Babyproof Your Sex Life
No one talks about it, but everyone goes through it: Most couples experience a radical decline in the frequency and quality of their sex life during their first few years with kids. But, where there is no sex, or where there is sex that is desperately asked for and grudgingly given, a marriage can be reduced to a dull domestic partnership. Without sex and real intimacy, you can feel, as Ethan Hawke put it in the movie Before Sunset, "like you are running a small nursery with someone you used to date."
The three of us are average women with normal, healthy sexual appetites. Before we became moms, we enjoyed sex. We were earnest students of the "how to drive your man wild" type articles in Cosmopolitan. We wanted sex almost as much as our husbands did, and were usually happy to oblige even when we didn't. But as mothers of small children, sex became less and less of a priority for us. Even after we had celebrated our babies' first birthdays, sex, once a weekly affair, felt like a monthly chore, right up there with rearranging our sock drawers. We gave so much to our kids that there was nothing left to give to our husbands. It wasn't deliberate. It just happened. We still think our husbands are damned attractive men, but we don't want to rip their clothes off at the end of a long day. Since becoming mothers, not one of us has ever said to our husband: "Darling, the kids wore me out today. What I really need is for you to shag me senseless this evening..."
Our husbands were left behind, still wanting that emotional and physical connection with us and feeling deeply hurt by our repeated rejections. Only as we began working on our book [Babyproofing Your Marriage, out February 2007] and talking to other guys who weren't our husbands (i.e., those without a stake in the outcome of the discussion), did we realize that this festering lack of intimacy was at the root of much of the discord in our marriages.
Two of our friends pretty much summed up the different male and female points of view on sex in separate conversations with us. George, married 12 years with two kids, had this to say: "Since we had kids, my wife and I have sex about once every three months, and even then it feels like she's doing me a favor. I've tried to tell her so many times how much this is hurting me, but she always turns it around and makes it sound like I'm some kind of hound dog. I'm not a dog! I'm a normal guy. I do want and need sex with her. Why is that so terrible? I've pretty much given up.
I don't want to cheat on her, but I sometimes wonder, if I had the chance, what would I do?"
Our friend Alicia, married eight years with two kids, shared her take: "The truth is, I couldn't care less about sex these days. I don't feel sexy, I feel fat. I don't want sex -- I'm too damn tired. Spending the day with young children is about the least sexy thing there can be. I know deep down I should pay more attention to it, but I am physically and emotionally depleted at the end of the day. His demands for it feel almost childlike because he doesn't seem to care about my needs. I wish there was a female Viagra -- a pill I could pop that would just get me in the mood."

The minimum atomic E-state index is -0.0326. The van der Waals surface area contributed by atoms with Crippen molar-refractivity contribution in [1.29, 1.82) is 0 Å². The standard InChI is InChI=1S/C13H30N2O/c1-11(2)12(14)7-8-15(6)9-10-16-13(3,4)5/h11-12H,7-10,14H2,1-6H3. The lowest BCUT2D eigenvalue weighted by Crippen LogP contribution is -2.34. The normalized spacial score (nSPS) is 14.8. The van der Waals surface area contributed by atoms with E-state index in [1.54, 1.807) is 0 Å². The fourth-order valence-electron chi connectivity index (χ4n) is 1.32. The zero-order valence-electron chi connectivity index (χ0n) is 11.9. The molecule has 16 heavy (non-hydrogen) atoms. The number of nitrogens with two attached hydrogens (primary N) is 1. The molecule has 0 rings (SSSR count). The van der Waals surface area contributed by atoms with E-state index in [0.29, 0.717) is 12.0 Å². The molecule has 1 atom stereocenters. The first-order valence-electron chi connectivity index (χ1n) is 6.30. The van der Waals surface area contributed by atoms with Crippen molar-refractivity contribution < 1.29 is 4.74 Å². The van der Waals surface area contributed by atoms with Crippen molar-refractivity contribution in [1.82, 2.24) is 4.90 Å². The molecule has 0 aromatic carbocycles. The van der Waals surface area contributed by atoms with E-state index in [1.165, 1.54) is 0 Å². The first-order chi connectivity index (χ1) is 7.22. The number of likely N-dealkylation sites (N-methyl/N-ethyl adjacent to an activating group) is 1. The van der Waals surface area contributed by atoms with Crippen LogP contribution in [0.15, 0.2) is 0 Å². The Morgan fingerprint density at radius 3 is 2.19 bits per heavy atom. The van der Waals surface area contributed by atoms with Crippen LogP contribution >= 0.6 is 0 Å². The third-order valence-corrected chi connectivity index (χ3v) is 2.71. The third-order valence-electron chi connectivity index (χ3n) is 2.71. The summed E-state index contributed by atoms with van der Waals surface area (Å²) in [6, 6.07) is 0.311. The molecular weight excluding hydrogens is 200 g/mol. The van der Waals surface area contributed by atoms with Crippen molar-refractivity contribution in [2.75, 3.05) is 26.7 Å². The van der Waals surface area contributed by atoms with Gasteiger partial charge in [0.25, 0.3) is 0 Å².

So how do you start to get back on the same page? Here's what we learned after talking to hundreds of couples, and to each other, about postbaby sex (or the lack thereof):
When sex diminishes, small gestures of intimacy (SGIs) like hugging and kissing do, too. Why? As a woman begins to lose interest in sex, she becomes very reluctant to kiss and hug her husband in case those gestures are interpreted as a sign that she wants to have sex. To her, a kiss and hug hello at the end of the workday may give him the impression that they are "on" for later. Many women also commented that being touched by their children satisfied their basic need for contact, so physical attention from their husbands was not something they craved. When your kids are mauling you at every opportunity, you want your husband to keep his hands to himself at night.
For men, when sex diminishes, they get more desperate for physical affection, so they jump into action at the slightest show of interest. When the hugs and kisses don't lead them to their goal, over time, they resent the rejection and cut back on these small physical intimacies as well.
And so starts a dangerous cycle. Men feel close and connected to their wives after they have sex, but for women, the connection has to precede the act. If there are no SGIs throughout the day, you're not likely to be up for making love at night. The longer you go without sex, the less likely your husband is to initiate those SGIs.
Once they understood the reasons SGIs -- and therefore, affection -- had dissipated in their own relationship, our own Stacie and her husband, Ross, simply decided to hug and kiss every day. These hugs and kisses are given and received without any expectation for sex later on. We've all now adopted this strategy with great results. It's a simple, no-cost thing you can both do to demonstrate your affection for each other, and possibly help you get your groove back.
From the forthcoming book Babyproofing Your Marriage (2007) by Stacie Cockrell, Cathy O'Neill, and Julia Stone. Published by arrangement with Collins, an imprint of HarperCollins Publishers.